This section is from the book "An Illustrated Flora Of The Northern United States, Canada And The British Possessions Vol2", by Nathaniel Lord Britton, Addison Brown. Also available from Amazon: An Illustrated Flora of the Northern United States, Canada and the British Possessions. 3 Volume Set..
Perennial scapose herbs, with long-petioled thick 3-lobed evergreen basal leaves, and large white or purple flowers, solitary on slender scapes. Involucre of 3 small sessile leaves close under the flowers, simulating a calyx. Sepals membranous, petal-like. Stamens all anther-bearing. Achenes short-beaked, pubescent. [Name ancient, from the supposed resemblance of the leaves to the liver.]
A genus of about 4 species, natives of the north temperate zone. Only the following are known from North America. Type species: Anemone Hepatica L.
Lobes of the leaves rounded or obtuse.
Lobes of the leaves acute.
Anemone Hepatica L. Sp. Pl. 538. 1753.
Hepatica Hepatica Karst. Deutsch. Fl. 559. 1880-83.
Scapes 4'-6' high, villous; roots fibrous. Leaves long-petioled, reniform, 2'-2 1/2' broad when mature, spreading on the ground, 3-lobed, and the lobes sometimes toothed or again lobed, obtuse; involucre of 3 sessile obtuse oblong leaves immediately under the flowers; flowers blue, purple or white, 6"-10" broad; sepals oval or oblong, obtuse, longer than the stamens; achenes several, 2" long, oblong, acute, hairy.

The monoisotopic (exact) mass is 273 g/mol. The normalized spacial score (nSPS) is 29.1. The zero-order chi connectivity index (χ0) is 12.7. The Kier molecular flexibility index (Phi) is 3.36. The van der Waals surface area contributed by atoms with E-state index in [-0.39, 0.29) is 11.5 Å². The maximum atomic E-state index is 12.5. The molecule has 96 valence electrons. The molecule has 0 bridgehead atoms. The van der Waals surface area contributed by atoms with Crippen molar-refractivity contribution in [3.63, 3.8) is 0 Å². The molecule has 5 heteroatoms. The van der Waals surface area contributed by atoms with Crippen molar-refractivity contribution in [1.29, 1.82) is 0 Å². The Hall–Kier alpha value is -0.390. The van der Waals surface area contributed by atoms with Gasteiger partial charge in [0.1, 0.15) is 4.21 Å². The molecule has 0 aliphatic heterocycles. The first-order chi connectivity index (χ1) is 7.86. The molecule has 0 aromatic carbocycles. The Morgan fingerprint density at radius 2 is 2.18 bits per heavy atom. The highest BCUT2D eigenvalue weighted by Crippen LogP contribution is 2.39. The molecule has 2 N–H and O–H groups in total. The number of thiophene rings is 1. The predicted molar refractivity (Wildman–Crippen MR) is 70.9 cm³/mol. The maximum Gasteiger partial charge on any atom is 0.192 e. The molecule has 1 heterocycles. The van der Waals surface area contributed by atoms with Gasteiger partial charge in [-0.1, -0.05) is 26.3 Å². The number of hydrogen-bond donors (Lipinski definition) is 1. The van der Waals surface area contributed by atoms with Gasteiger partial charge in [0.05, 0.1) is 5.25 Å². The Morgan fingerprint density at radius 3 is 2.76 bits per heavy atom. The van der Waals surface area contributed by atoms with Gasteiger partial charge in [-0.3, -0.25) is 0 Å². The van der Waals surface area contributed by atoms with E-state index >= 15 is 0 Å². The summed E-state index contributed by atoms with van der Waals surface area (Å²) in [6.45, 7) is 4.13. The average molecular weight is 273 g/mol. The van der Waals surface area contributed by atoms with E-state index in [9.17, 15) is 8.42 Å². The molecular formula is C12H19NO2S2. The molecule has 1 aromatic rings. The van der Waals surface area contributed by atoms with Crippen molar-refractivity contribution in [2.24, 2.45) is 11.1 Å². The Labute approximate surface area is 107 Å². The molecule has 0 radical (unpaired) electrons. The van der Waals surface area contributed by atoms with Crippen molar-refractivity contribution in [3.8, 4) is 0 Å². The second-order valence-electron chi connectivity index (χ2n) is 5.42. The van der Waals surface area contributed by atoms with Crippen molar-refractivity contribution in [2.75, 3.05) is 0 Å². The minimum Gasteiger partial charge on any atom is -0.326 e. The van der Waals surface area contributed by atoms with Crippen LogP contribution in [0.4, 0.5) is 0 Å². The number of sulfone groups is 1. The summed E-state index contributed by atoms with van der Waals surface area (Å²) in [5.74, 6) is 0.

In woods, often in large tufts, Nova Scotia to northern Florida, west to Manitoba, Iowa and Missouri. Alaska. Ascends to 2600 ft. in Virginia. Also in Europe and Asia. Dec-May. Heart- or three-leaf liverwort. Liver-moss. Mouse-ears. Spring-beauty. Crystal-wort. Golden trefoil. Ivy-flower. Herb Trinity. Squirrel-cup.
Hepatica acutiloba DC. Prodr. 1: 22. 1824.
Scapes 4'-9' high, villous. Plant closely resembling the preceding, differing in that the leaf-lobes and those of the involucre are acute or acutish.
In woods, Maine, Quebec and throughout Ontario, south in the Alleghanies to Georgia, but rare or absent near the Atlantic Coast, west to Missouri and Minnesota. Puzzling forms occur which are referable with about equal certainty to the preceding species of which it may be regarded as a geographical race. The leaf-form of the German plant is quite intermediate between our Hepatica and acutiloba. A dioecious tendency of this species has been observed. March-April. Spring-beauty. May-flower.